This lovely lady is Selina, who, with her sister, runs our Wednesday sewing group. This week she dressed up to deliver our Christmas presents to us. We were each given a lovely padded sewing box, and her sister Gloria had hand stitched and appliquéd a felt needle case to go with it.

It has been a lovely week which started with our crib service on Sunday morning. We rarely have children at our church as we are mainly a community of retirees, but for this service, some friends bring their children along, and as we listened to the readings and sang familiar carols, the children brought the corresponding characters to place in the stable. 

This little group are two English children with their two Spanish friends. It was lovely to have them there with us. So we now have a well-dressed crib.

On Monday evening we had one of my favourite celebrations of the season, the joint Spanish/English carol service at the old catholic church in Mojacar Pueblo. It is the traditional nine readings and carols, but the readings are alternately read in Spanish and English, and then both priest read the last one from St John's gospel. Similarly the carols are an English one and then a Spanish one, and at the end we all sing Silent Night in our own language, and surprisingly it works really well. (The Spanish carols are much 'jollier' than ours!)
Here are the Catholic priest in the purple cloak (he is a lovely man who is also priest in charge at the little church in our village), and next to him is our current Locum priest, who apparently spent several years here when he was much younger so he spoke fluent Spanish! The other people are from Mojacar council.
It is quite an unusual building for such an old historic church. As you can see it is light and airy, and behind the altar there is a really attractive fresco painted in pastel colours.
When the English people sing their carols they all sing together, but the Spanish ones are sung alternately by two choirs. The second one is referred to as a gypsy choir, and they sing with such gusto, They have amazing voices.
The man in red is playing his guitar, but there is also a more unorthodox percussion instrument which always makes me smile.

To add to the feeling that Christmas is coming, we came home from walking the dogs yesterday to find this propped up against our wall. It was upside down, and I was standing up close to it, and I couldn't for the life of me see what it was, though strangely it is perfectly clear in my photo.
An hour or so later the man was there with his lifting lorry, fixing it to the telegraph pole outside our house. It is a corner of our roof in the photo. So next week you will probably see a shining Santa outside our gate.

There was another 'super moon' this week. Did you see it? It really was huge and so bright here. Of course I tried to get photos of it again and ended up with one that is very much the same as the last time we had one, and also one with some nice light aberration around it.

I have been busy in the kitchen today. I had to do some quick shopping first as it was a bank holiday yesterday, and there is another one tomorrow,which means most of the shops are shut, so it had to be today. But after that I made another twelve dozen or so mince pies, so that is them all done and dusted for this year. I also made three cakes ready for my visitors, the last of which has just come out of the oven. Talk about multi-tasking, while writing this I have also been setting my Cameo machine to cut out a lot of files ready for one more craft project I am hoping to get done. I think it is the last set cutting now, but I have no idea when I will get it put together.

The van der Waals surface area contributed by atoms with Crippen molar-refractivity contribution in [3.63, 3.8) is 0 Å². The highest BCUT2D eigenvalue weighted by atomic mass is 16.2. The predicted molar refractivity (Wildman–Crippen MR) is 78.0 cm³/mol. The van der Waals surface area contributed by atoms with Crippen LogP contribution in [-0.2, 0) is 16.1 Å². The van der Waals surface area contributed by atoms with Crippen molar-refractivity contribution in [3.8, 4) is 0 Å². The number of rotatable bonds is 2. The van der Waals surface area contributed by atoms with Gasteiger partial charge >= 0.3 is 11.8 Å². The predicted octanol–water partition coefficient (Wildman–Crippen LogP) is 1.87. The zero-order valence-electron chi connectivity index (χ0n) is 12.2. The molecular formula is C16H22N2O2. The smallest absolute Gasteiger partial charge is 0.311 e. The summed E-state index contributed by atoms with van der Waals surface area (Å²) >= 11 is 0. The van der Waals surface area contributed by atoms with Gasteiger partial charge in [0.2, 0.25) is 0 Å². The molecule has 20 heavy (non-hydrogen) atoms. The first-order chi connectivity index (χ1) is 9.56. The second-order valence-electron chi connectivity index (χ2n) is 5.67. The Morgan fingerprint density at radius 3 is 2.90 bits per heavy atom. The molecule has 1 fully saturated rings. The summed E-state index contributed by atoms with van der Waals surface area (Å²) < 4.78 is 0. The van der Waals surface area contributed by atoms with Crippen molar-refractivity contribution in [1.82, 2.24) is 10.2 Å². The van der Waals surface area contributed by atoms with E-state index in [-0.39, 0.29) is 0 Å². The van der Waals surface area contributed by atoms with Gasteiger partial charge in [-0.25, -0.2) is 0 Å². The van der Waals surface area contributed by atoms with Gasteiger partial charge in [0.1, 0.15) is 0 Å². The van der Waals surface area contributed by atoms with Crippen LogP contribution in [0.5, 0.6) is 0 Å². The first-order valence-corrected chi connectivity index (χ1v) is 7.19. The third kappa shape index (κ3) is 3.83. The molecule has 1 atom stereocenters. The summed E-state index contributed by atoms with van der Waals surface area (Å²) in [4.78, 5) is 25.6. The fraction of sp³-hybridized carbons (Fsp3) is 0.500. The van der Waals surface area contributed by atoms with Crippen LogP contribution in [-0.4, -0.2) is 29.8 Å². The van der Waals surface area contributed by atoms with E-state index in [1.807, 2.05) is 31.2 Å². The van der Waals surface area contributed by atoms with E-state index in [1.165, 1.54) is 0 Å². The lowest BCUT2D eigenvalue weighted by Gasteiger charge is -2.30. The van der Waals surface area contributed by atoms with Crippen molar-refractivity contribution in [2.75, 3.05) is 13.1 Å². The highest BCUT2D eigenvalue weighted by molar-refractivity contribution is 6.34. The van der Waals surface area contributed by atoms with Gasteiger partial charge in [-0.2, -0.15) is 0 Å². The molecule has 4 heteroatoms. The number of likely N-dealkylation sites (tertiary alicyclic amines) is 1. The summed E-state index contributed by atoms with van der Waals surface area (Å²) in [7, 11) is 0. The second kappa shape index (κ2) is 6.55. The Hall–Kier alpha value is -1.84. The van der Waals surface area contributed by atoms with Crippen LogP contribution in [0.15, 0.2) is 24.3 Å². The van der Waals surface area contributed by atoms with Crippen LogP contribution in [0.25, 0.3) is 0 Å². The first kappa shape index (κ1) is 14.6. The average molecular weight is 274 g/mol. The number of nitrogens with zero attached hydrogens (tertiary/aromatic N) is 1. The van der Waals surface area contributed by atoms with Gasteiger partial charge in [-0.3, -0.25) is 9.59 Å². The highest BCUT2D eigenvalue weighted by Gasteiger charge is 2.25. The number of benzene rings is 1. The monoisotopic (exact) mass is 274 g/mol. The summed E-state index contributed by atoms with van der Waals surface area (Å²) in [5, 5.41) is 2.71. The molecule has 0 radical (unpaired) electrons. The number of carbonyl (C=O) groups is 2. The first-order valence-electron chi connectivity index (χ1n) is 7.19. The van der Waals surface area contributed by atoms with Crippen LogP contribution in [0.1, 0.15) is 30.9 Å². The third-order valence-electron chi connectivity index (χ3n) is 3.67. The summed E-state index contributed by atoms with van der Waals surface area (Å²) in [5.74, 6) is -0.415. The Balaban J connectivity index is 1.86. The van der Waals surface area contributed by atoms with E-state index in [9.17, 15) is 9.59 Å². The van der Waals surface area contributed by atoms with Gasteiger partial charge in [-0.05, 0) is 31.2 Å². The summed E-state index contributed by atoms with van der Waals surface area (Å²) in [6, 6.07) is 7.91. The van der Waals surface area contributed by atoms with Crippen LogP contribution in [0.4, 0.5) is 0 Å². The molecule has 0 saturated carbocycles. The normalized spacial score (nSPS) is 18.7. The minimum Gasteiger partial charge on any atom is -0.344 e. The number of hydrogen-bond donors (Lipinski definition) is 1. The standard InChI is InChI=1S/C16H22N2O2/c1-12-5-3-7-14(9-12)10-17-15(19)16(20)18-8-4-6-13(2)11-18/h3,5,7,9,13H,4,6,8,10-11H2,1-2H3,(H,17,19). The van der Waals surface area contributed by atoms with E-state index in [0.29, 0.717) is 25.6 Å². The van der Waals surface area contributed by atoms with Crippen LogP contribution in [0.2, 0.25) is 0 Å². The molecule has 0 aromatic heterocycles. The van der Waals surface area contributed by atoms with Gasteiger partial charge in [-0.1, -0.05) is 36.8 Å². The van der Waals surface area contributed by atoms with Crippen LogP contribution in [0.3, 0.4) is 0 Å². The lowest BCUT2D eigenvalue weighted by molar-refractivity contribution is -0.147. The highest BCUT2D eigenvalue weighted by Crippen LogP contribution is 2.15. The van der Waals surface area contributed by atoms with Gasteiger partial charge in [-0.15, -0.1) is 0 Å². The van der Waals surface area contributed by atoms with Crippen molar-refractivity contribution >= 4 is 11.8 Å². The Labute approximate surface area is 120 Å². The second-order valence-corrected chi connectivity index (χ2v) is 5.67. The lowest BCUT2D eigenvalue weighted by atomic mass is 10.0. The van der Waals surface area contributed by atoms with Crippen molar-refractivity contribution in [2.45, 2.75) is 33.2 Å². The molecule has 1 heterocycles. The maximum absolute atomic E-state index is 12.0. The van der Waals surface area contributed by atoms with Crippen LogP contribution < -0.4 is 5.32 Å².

On my desk beside me I am burning my advent candle. I am already several days behind with it, so I am doing a catch-up. My sister Jean and I both bought them when we were shopping in UK. I wonder if she has been more efficient than me at burning it each day?!

One more happy is a cute little piece of crochet that I did this week. It is a special surprise so I can't show it until next week.

Now I will close with something that I found very interesting and exciting, though I know not everyone will. I was in the garden yesterday teatime to let the dogs round to the kitchen door for their tea, and I found the bright pink bougainvillea had grown even more and was dropping quite low over the gate. When I went to lift it up I saw quite a big, green, praying mantis on it. They fascinate me, (I was one of those strange people who kept, and bred, stick insects as a child. My brother said watching them was like watching paint drying, but I loved them). 
Anyway, as I looked closer at the mantis I suddenly realised she was laying her eggs. She lays them in a creamy white froth which hardens into a protective case and they will stay there for 3-6 months, depending on the temperature, and then anywhere between 30 and 300 babies will hatch out! They are welcome in the garden as they are one of the best predators for eating aphids and mosquitoes, but apparently they are also cannibalistic, and when they hatch, if there is no food immediately available, they will eat one another! So it recommends watching for them to hatch, and spreading them around the garden as soon as possible. The mother left them this morning, and I understand she will now die, though she may lay more eggs somewhere else first. As you can tell, I did some research on it after I found her.

Now I am going to schedule this to post tomorrow morning, and if I have time before we leave for the airport, I will link it with Annie's Friday Smiles and Rocking Your World. I have a very, very busy week coming up, so hopefully I will get back to share it with you next Friday.

Friday, December 1, 2017

Rocking Your World 2017: Week 48

Well my choir practice had to come first this week. It was a good evening and we are just about ready for our big Friends and Family concert in ten days time. Now I am shattered, but I am sure I can find a few things that have made me smile this week.